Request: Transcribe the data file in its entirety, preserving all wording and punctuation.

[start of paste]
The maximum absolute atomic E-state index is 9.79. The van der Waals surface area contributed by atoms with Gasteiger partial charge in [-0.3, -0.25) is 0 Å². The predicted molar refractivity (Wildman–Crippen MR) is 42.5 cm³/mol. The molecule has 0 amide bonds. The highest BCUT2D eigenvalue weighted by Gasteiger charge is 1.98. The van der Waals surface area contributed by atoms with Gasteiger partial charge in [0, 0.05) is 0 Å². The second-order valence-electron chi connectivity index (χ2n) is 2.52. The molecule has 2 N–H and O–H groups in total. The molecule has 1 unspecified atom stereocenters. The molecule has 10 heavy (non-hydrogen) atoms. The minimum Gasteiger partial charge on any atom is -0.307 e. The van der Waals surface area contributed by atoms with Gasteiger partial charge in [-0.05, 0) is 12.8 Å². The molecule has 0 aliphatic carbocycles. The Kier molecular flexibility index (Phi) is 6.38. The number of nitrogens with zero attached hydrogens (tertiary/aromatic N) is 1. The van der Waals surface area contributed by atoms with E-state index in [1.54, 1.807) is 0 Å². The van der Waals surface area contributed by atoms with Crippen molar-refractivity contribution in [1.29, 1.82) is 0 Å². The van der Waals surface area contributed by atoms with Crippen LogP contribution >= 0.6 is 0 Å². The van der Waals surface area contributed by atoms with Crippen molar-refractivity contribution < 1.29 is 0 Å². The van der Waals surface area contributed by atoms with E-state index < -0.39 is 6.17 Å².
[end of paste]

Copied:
The maximum absolute atomic E-state index is 9.79. The van der Waals surface area contributed by atoms with Gasteiger partial charge in [-0.3, -0.25) is 0 Å². The predicted molar refractivity (Wildman–Crippen MR) is 42.5 cm³/mol. The molecule has 0 amide bonds. The highest BCUT2D eigenvalue weighted by Gasteiger charge is 1.98. The van der Waals surface area contributed by atoms with Gasteiger partial charge in [0, 0.05) is 0 Å². The second-order valence-electron chi connectivity index (χ2n) is 2.52. The molecule has 2 N–H and O–H groups in total. The molecule has 1 unspecified atom stereocenters. The molecule has 10 heavy (non-hydrogen) atoms. The minimum Gasteiger partial charge on any atom is -0.307 e. The van der Waals surface area contributed by atoms with Gasteiger partial charge in [-0.05, 0) is 12.8 Å². The molecule has 0 aliphatic carbocycles. The Kier molecular flexibility index (Phi) is 6.38. The number of nitrogens with zero attached hydrogens (tertiary/aromatic N) is 1. The van der Waals surface area contributed by atoms with E-state index in [1.54, 1.807) is 0 Å². The van der Waals surface area contributed by atoms with Crippen molar-refractivity contribution in [1.29, 1.82) is 0 Å². The van der Waals surface area contributed by atoms with Crippen LogP contribution >= 0.6 is 0 Å². The van der Waals surface area contributed by atoms with Crippen molar-refractivity contribution < 1.29 is 0 Å². The van der Waals surface area contributed by atoms with E-state index < -0.39 is 6.17 Å².